MEMBERS of the public cheered and clapped Rye councillors who gave approval to a new Lion Street cinema on Monday.
There was an electric atmosphere in Rye Town Hall, with standing room only and mums bringing their children along to hear the debate.
Residents were given a chance to have their say and while some questioned the proposed design and building materials, the majority were strongly in favour.
Peter Hillier Palmer said: “Our businesses are suffering and this great facility would do a lot for them. It would be a huge loss for Rye if this were turned down. We need to drag Rye screaming and yelling into the 21st century.”
Sarah Benton said: “As a businesswoman and parent it makes perfect sense for this to go ahead.”
Sally bailey commented; “It is a creative use of the space and will engage young people.”
The main opposition to the plans seemed to come from Cllr Adam Smith who had concerns over the appearance and accessibility.
He said: “We are temporary custodians of the town’s heritage. The scenic environment and historic sites were two of the key elements identified in a visitor survey.”
But resident David Fellows countered: “91 percent of visitors in that survey also complained there was nothing to do in Rye in the evening.”
Cllr Adam Smith said: “With regard to new buildings it is imperative thy are available to all.”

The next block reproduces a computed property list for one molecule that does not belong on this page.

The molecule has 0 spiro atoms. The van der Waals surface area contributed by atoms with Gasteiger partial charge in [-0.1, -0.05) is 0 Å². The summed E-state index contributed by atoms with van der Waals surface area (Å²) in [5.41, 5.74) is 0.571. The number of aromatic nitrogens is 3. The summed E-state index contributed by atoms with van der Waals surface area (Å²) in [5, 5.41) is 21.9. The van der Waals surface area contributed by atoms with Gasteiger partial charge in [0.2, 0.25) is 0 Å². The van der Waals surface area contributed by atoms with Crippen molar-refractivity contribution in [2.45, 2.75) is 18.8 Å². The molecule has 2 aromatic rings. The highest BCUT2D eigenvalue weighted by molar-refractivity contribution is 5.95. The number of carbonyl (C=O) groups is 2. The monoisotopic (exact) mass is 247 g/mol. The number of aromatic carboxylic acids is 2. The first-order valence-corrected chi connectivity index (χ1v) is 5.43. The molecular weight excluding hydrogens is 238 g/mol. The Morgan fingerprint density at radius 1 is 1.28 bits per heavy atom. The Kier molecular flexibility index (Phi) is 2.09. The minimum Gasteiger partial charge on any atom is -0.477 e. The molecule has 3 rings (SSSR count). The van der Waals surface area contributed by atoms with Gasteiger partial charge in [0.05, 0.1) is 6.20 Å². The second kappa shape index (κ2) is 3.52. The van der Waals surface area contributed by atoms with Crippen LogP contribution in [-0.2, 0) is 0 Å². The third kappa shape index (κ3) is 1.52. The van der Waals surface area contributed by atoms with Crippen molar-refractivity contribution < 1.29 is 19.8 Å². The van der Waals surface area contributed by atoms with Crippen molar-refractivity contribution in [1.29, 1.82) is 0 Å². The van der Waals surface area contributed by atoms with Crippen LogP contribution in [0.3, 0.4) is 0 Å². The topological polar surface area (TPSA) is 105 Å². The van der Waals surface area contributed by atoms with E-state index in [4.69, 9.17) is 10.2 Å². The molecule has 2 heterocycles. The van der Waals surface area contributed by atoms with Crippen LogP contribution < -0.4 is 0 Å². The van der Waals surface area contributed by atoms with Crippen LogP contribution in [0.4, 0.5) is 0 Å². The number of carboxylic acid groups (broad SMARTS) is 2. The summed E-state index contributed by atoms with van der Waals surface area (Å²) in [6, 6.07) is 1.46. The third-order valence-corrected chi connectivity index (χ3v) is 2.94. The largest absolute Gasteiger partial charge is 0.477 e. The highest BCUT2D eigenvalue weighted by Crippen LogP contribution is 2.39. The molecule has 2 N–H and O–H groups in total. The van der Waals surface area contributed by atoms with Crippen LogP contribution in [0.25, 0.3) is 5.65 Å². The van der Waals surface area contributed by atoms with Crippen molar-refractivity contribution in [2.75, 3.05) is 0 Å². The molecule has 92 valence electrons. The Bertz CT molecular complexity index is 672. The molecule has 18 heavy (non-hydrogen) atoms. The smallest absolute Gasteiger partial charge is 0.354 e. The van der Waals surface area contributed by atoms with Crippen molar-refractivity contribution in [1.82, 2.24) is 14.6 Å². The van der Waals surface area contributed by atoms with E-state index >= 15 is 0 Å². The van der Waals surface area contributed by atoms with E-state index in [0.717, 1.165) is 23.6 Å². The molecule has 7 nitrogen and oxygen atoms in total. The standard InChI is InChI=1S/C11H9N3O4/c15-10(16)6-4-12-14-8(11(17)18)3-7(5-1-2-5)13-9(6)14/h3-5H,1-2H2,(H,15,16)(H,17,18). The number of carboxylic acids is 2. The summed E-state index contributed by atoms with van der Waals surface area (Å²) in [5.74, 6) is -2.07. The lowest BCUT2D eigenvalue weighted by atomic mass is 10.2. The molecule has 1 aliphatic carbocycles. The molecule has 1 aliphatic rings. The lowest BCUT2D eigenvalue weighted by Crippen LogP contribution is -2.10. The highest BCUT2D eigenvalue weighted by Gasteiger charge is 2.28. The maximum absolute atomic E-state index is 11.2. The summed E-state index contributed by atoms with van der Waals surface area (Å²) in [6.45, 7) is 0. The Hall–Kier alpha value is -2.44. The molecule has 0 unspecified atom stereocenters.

But his accessibility argument did not find favour with the public or many fellow councillors.
Cllr Bernardine Fiddimore said: “I was a caretaker there when it was the FE Centre and it was enormously well utilised and busy every single day. On that basis I would say accessibility cannot be questioned.”
Cllr Mike Eve said; “One the one hand Cllr Smith says people won’t walk up the hill but then claims the church tower makes £50,000 a year from visitor footfall. To say that part of town is inaccessible is a ludicrous assumption. The top part of town is incredibly busy.
“The accessibility issue is a fallacy that Cllr Smith has come up with.”
Cllr Jo Kirkham said: “I don’t think accessibility is an issue. If people want to get up there they do.”
Councillors voted 6 - 3 to approve the plans to loud cheers and clapping from the public.
The approval was subject to the approval of the Conservation and Design Officer, Highways Authority and the Head of Environmental Health.
The Town Council does have a concern about the proposed use of vulcanised rubber and sedum roofs and their impact on the surrounding roofscape, within a particularly sensitive part of the Conservation Area.
Rother District Council’s planning committee will make the final decision when it meets on March 14.